Condom use before marriage and its correlates: Evidence from India
Context: Little evidence is available from India concerning young people's use of condoms in premarital relationships. Methods: Data from a subnationally representative study of Indian youth conducted in 2006-2008 were used to assess condom use in premarital relationships. Analyses used survey data from 2,408 married or unmarried youth aged 15-24 who had had premarital sex, and qualitative data from 271 such youth who completed in-depth interviews. Logistic regression was used to identify characteristics associated with four measures of condom use (ever-use, consistent use, use at first sex and use at last sex). Results: Only 7% of young women and 27% of young men who had had premarital sex had ever used condoms. Among both sexes, discomfort with approaching a provider or pharmacist for condoms was inversely correlated with most measures of condom use (odds ratios, 0.5), while having peers who had had premarital sex was generally positively correlated (1.6-2.9). Females who had had premarital sex only with nonromantic partners were less likely than those with only romantic partners to have used a condom at last sex (0.2), while males were generally more likely to use condoms with nonromantic than romantic partners (1.5-1.6). Among men, education level, age at sexual initiation and neighborhood economic status were positively associated with use. Conclusion: Programs that encourage condom use are needed. Service delivery structures should be modified to enable youth to obtain condoms easily and privately.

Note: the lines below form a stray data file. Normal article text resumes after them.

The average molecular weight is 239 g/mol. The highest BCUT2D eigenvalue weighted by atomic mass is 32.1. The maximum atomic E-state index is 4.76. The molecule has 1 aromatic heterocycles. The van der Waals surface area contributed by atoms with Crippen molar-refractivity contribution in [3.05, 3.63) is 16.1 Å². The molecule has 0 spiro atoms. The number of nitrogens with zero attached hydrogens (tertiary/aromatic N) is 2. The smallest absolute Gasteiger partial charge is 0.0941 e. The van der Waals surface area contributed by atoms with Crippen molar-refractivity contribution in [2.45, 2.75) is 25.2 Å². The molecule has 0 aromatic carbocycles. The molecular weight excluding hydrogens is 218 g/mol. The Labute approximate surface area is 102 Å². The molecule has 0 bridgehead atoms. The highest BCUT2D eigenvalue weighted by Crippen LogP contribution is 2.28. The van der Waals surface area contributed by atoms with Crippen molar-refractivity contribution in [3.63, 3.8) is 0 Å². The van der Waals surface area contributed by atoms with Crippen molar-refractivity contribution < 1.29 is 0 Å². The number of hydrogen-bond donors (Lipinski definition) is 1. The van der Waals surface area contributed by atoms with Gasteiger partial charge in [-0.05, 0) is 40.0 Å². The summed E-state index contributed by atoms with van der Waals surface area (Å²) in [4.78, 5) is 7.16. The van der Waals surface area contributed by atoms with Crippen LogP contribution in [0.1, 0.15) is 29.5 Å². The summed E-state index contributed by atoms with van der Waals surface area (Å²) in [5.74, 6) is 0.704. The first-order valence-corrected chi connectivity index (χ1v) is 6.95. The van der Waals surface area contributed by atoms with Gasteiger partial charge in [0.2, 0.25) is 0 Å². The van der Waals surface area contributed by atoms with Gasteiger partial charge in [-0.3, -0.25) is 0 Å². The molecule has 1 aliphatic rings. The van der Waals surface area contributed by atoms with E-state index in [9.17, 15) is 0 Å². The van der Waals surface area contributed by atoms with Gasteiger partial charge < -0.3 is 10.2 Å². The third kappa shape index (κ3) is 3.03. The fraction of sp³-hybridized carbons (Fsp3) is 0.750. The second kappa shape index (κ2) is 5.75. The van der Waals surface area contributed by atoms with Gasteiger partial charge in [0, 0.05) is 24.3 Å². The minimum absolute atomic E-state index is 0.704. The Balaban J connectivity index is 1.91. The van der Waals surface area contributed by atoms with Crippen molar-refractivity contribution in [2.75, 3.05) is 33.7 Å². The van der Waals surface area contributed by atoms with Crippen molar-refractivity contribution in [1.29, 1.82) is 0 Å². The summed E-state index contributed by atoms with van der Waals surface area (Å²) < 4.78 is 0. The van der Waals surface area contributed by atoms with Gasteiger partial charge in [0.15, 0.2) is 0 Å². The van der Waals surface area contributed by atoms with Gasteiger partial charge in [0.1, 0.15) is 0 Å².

Santhya, K.G., Rajib Acharya, and Shireen J. Jejeebhoy. 2011. "Condom use before marriage and its correlates: Evidence from India," International Perspectives on Sexual and Reproductive Health 37(4): 170–180.